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Court of Appeal, First District, Division 4, California.

The PEOPLE, Plaintiff and Respondent, v. James C. SOMERSET, Defendant and Appellant.


Decided: September 11, 1984

Sondra Lee Utz, Patricia Hartigan Bloom, Digna L. Aguirre, San Francisco, for defendant and appellant. John K. Van de Kamp, Atty. Gen., Robert R. Granucci, Deputy Atty. Gen., Barbara Zuniga, Acting Deputy Atty. Gen., San Francisco, for plaintiff and respondent.

 Defendant James C. Somerset was charged by information with the murder of James Ross (Pen.Code, § 187) 2 with the use of a deadly weapon (a knife) (§ 12022, subd. (b)).  After initially having been found incompetent to stand trial, he was later deemed competent and entered pleas of not guilty and not guilty by reason of insanity (“NGI”).   After the trial on his not guilty plea (“the guilt phase”) the jury found defendant guilty of murder in the second degree and found the use allegation to be true.   Following the trial on his plea of not guilty by reason of insanity (“the sanity phase”) the jury found him not legally sane.   He was thereafter committed to Atascadero State Hospital for the maximum term of 16 years to life.   This timely appeal from the order of commitment follows.3




Initially we consider the Attorney General's claim that defendant cannot complain of any errors which occurred during the guilt phase because the NGI finding has rendered that proceeding moot.   We are persuasively unpersuaded.

 In 1968, the Legislature amended section 1237 to provide that an appeal may be taken by a defendant from “the commitment of a defendant for insanity” and that such an order of commitment “shall be deemed to be a final judgment within the meaning of this section.”  (§ 1237, subd. 1;  see Stats.1968, ch. 315, § 2, p. 685.)   On an appeal taken by a defendant, the appellate court may review “any question of law involved in any ruling, order, instruction, or thing whatsoever said or done at the trial or prior to or after judgment ․ which affected the substantial rights of the defendant.”  (§ 1259.)   The events at the guilt phase clearly affect the substantial rights of one found not guilty by reason of insanity because a valid guilt determination is a prerequisite to any NGI commitment (§ 1026, subd. (a);  People v. Superior Court (John D.) (1979) 95 Cal.App.3d 380, 390, 157 Cal.Rptr. 157) and one cannot be institutionally confined for longer than the maximum term of commitment provided for the underlying offenses.   (§ 1026.1;  In re Moye (1978) 22 Cal.3d 457, 460, 149 Cal.Rptr. 491, 584 P.2d 1097.)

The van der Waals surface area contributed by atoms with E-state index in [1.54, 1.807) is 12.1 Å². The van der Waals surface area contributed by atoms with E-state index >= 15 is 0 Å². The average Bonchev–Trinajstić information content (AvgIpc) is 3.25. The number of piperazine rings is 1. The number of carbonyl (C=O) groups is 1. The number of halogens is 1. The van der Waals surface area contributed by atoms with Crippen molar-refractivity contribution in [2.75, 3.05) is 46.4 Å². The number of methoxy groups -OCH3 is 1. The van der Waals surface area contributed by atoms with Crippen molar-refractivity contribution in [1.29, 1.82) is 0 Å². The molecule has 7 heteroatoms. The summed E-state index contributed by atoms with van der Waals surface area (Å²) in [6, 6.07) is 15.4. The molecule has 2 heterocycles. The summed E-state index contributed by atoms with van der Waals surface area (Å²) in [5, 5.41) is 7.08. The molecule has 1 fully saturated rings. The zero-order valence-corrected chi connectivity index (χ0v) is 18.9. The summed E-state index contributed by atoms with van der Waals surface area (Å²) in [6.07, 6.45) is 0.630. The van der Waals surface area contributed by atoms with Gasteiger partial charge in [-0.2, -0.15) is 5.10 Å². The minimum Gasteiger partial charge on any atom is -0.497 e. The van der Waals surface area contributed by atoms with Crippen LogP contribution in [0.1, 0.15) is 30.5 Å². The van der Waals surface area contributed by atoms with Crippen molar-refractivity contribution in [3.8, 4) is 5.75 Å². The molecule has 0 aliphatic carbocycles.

Notwithstanding this clear statement by the Legislature, the Attorney General makes its claim by relying on People v. Yeckley (1981) 118 Cal.App.3d 874, 173 Cal.Rptr. 645.   In order to avoid repetition of this contention in the future, we proceed to show how and why the Attorney General is misreading Yeckley.

In Yeckley the defendant was found not guilty by reason of insanity as to four counts, including assault to commit murder and second degree murder.   On appeal his position was:  (1) that the evidence was insufficient to support the jury's verdict of second degree murder;  and (2) that the jury's insanity verdicts constituted a finding, that as a matter of law he was unable to entertain the required specific intent with respect to the assault and the murder charges.   Accordingly, he requested the Court of Appeal to reverse those convictions or, in the alternative, to modify them to lesser included offenses not requiring the mental states of specific intent or malice.   (Id., at pp. 876–878, 173 Cal.Rptr. 645.)